The unofficial NFL players against Thursday Night time Football squad keeps growing, with Ben Roethlisberger being the most recent to join the army.
Talking with reporters on Monday, Roethlisberger stated that the Thursday night games are “miserable” and that the NFL needs to eliminate them:
Ben Roethlisberger joins gang of NFL players railing on TNF when asked on weekly radio express about difficulties of Thurs turnaround: pic.twitter.com/1qw6da9oTw – Jeremy Fowler (@JFowlerESPN) November 13, 2017
Roethlisberger and the Steelers are set to defend myself against the Titans found in Pittsburgh this Thursday, which sparked his comments.
Related ‘Thursday Night time Football’ ‘should be illegal’ to protect the NFL from itself
In Week 10, the Seahawks and Cardinals played a Thursday game that wasn’t productive for either team, despite the fact that Seattle came away with the win. The Cardinals acquired D.J. Humphries and Tyvon Branch suffer accidents. The Seahawks, however, lost six starters, including Richard Sherman for the growing season. Sherman started the anti-Thursday night movement last season, when he called the overall game an “absolute poopfest.”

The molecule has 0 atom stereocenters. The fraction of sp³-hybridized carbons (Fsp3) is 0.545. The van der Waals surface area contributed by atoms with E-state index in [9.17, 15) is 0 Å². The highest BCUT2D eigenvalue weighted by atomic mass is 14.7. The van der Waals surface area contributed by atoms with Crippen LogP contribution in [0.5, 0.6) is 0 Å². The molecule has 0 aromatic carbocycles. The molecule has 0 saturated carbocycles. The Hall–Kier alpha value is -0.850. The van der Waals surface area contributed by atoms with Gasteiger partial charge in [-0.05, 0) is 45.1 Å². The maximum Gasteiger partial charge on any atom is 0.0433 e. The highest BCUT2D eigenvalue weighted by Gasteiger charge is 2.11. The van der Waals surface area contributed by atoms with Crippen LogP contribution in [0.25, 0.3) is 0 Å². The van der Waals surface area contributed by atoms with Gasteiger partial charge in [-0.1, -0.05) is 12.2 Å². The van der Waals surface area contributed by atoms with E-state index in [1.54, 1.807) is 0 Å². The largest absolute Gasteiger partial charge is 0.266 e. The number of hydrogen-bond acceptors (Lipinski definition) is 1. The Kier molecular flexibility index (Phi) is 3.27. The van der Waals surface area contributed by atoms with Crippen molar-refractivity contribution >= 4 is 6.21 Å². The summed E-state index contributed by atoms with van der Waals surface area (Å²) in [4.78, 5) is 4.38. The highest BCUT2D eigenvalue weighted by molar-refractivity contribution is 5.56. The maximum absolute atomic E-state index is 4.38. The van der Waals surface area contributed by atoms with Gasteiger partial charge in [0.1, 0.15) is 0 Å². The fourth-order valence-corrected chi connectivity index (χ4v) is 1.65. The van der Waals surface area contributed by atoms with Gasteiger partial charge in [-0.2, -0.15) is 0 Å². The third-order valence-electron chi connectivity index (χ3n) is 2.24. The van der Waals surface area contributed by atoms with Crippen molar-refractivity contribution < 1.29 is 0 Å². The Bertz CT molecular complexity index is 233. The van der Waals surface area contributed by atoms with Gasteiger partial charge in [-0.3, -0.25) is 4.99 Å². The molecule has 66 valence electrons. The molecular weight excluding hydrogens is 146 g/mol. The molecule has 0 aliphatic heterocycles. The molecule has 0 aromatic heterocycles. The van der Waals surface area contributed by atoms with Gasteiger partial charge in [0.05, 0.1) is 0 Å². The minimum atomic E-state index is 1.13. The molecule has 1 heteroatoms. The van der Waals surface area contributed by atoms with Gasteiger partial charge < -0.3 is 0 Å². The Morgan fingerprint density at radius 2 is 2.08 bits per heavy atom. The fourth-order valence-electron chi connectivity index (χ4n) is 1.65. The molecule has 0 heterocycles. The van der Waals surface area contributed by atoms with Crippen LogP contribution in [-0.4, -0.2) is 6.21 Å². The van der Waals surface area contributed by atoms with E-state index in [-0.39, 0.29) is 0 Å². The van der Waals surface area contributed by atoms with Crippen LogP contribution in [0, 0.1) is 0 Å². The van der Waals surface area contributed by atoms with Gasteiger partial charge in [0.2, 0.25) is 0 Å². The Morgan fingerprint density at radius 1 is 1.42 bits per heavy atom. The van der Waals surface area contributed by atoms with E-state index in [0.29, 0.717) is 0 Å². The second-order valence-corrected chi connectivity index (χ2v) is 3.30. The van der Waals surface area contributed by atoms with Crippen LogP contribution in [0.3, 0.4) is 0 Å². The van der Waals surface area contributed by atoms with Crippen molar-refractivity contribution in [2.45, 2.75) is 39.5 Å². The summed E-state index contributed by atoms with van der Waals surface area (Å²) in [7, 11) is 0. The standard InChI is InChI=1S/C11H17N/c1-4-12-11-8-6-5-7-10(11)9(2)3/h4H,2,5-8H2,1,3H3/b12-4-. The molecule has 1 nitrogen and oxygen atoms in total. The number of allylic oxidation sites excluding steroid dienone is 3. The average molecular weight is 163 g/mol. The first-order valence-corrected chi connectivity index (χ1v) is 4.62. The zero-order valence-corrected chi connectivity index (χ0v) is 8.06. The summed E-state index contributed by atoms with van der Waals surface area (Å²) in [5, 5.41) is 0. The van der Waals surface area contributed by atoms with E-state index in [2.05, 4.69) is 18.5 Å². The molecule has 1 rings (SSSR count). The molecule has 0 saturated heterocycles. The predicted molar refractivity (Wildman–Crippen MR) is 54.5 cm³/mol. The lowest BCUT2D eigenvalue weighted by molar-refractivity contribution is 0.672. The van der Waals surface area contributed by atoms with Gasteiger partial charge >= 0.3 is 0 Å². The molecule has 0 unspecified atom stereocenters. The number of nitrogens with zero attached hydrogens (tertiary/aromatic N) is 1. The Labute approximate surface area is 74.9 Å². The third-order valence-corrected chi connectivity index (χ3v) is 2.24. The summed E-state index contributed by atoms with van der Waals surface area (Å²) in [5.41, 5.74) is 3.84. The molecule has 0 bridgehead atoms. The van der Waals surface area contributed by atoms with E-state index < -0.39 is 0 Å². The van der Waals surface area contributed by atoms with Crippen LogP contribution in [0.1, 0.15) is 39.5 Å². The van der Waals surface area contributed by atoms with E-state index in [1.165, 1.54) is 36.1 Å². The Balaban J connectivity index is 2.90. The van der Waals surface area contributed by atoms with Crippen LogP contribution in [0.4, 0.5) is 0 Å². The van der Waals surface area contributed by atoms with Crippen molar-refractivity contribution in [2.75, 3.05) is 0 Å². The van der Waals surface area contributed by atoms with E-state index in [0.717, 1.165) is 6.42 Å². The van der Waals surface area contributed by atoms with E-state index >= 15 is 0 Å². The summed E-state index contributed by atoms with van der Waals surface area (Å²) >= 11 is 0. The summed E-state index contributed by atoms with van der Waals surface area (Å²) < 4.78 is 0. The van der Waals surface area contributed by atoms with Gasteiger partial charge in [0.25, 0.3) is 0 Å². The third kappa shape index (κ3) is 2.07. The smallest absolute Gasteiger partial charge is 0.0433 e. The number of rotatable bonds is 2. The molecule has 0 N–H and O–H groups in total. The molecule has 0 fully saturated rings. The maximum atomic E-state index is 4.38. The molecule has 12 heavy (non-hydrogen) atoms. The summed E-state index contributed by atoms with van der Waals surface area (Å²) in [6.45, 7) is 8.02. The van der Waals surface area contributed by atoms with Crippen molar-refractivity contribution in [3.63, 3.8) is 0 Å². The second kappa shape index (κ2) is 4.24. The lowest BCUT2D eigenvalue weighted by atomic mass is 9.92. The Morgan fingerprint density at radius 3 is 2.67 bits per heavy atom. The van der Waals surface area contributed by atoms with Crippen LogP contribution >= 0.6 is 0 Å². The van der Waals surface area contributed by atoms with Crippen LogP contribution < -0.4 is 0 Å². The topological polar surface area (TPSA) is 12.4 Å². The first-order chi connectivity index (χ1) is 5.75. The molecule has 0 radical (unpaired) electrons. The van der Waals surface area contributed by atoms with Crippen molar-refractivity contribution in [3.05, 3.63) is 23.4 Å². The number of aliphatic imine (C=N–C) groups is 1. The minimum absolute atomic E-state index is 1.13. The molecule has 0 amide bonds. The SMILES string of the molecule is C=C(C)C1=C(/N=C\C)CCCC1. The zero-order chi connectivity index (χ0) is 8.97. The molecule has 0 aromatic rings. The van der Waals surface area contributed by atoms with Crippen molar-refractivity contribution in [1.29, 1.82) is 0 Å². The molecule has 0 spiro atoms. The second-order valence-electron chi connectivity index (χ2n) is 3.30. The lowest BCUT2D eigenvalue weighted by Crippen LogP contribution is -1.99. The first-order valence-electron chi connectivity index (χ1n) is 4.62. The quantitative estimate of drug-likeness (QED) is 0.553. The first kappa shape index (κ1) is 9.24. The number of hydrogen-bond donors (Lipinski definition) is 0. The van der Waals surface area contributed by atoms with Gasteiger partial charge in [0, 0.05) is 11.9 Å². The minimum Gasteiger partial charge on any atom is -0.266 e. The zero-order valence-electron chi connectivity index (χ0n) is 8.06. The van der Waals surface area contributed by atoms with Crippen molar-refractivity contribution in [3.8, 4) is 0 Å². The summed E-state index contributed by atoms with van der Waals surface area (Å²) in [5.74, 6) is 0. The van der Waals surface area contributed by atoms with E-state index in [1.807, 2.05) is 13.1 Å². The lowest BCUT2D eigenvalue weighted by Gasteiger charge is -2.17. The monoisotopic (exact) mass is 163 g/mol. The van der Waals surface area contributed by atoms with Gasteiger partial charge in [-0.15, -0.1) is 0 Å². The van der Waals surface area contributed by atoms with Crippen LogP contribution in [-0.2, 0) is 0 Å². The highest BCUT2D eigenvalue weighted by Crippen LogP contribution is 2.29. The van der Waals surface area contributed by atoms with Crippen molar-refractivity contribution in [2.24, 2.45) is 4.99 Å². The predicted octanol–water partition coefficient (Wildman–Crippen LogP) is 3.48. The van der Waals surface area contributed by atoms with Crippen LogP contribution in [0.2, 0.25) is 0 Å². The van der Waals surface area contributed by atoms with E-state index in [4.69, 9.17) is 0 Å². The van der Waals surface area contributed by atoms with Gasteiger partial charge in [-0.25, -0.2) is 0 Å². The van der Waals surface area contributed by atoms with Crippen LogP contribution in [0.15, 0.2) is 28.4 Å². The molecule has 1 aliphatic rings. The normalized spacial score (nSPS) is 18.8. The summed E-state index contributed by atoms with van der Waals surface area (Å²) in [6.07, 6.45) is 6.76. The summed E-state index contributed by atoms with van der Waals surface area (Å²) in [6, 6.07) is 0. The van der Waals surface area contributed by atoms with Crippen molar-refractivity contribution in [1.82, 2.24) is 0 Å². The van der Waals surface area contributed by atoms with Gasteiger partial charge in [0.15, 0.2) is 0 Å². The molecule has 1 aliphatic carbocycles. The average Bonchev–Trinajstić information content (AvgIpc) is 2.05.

The injuries from last week’s game prompted a fairly strong reaction from Seahawks wide receiver Doug Baldwin. “This shit ought to be illegal,” he said. “It is not OK. It’s not Fine. You can quotation me on that.”
The issue with Thursday games may be the short turnaround time. Football – specifically at the NFL level – is a game with violent impact on every perform that takes a toll on your body. Three-day turnarounds aren’t close to enough time for full recovery, and last week’s game was a prime example.
Seahawks linebacker Bobby Wagner provided a possible option, suggesting that teams that would be taking part in on Thursdays have a bye week the week before.
Regardless, the more noise is made about how bad these games are for player security, the closer we reach something being done about them. Whether that’s an contract to how they’re organized on the program, or whether they’re abolished all together has yet to be seen.